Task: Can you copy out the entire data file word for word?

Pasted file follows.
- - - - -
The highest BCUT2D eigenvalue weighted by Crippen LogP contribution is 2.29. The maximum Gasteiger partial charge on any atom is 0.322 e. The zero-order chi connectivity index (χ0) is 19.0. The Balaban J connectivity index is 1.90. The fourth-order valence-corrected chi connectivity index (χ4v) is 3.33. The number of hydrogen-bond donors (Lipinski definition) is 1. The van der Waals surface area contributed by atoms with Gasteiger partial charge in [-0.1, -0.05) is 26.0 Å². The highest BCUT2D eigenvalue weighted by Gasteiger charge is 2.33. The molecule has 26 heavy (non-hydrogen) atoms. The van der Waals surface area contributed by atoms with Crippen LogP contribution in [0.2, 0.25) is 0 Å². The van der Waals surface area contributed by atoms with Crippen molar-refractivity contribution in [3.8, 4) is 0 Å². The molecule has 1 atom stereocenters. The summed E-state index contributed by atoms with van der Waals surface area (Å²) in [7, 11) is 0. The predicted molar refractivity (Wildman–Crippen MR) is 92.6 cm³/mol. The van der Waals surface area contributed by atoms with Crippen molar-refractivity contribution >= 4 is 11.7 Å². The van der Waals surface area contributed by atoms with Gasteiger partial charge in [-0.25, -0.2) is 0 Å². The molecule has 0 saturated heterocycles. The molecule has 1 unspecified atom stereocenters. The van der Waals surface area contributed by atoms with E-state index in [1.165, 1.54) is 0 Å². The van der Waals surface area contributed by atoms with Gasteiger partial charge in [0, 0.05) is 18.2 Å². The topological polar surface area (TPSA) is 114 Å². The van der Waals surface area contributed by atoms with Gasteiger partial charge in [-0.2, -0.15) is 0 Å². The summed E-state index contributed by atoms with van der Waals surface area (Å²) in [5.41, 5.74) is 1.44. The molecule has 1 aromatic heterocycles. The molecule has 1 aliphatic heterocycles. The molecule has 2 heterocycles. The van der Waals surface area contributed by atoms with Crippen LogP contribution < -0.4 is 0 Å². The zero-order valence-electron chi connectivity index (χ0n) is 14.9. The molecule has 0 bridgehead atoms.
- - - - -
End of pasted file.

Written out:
The highest BCUT2D eigenvalue weighted by Crippen LogP contribution is 2.29. The maximum Gasteiger partial charge on any atom is 0.322 e. The zero-order chi connectivity index (χ0) is 19.0. The Balaban J connectivity index is 1.90. The fourth-order valence-corrected chi connectivity index (χ4v) is 3.33. The number of hydrogen-bond donors (Lipinski definition) is 1. The van der Waals surface area contributed by atoms with Gasteiger partial charge in [-0.1, -0.05) is 26.0 Å². The highest BCUT2D eigenvalue weighted by Gasteiger charge is 2.33. The molecule has 26 heavy (non-hydrogen) atoms. The van der Waals surface area contributed by atoms with Crippen LogP contribution in [0.2, 0.25) is 0 Å². The van der Waals surface area contributed by atoms with Crippen molar-refractivity contribution in [3.8, 4) is 0 Å². The molecule has 1 atom stereocenters. The summed E-state index contributed by atoms with van der Waals surface area (Å²) in [7, 11) is 0. The predicted molar refractivity (Wildman–Crippen MR) is 92.6 cm³/mol. The van der Waals surface area contributed by atoms with Crippen molar-refractivity contribution >= 4 is 11.7 Å². The van der Waals surface area contributed by atoms with Gasteiger partial charge in [-0.25, -0.2) is 0 Å². The molecule has 0 saturated heterocycles. The molecule has 1 unspecified atom stereocenters. The van der Waals surface area contributed by atoms with E-state index in [1.165, 1.54) is 0 Å². The van der Waals surface area contributed by atoms with Gasteiger partial charge in [0, 0.05) is 18.2 Å². The topological polar surface area (TPSA) is 114 Å². The van der Waals surface area contributed by atoms with Gasteiger partial charge in [-0.2, -0.15) is 0 Å². The summed E-state index contributed by atoms with van der Waals surface area (Å²) in [5.41, 5.74) is 1.44. The molecule has 1 aromatic heterocycles. The molecule has 1 aliphatic heterocycles. The molecule has 2 heterocycles. The van der Waals surface area contributed by atoms with Crippen LogP contribution < -0.4 is 0 Å². The zero-order valence-electron chi connectivity index (χ0n) is 14.9. The molecule has 0 bridgehead atoms.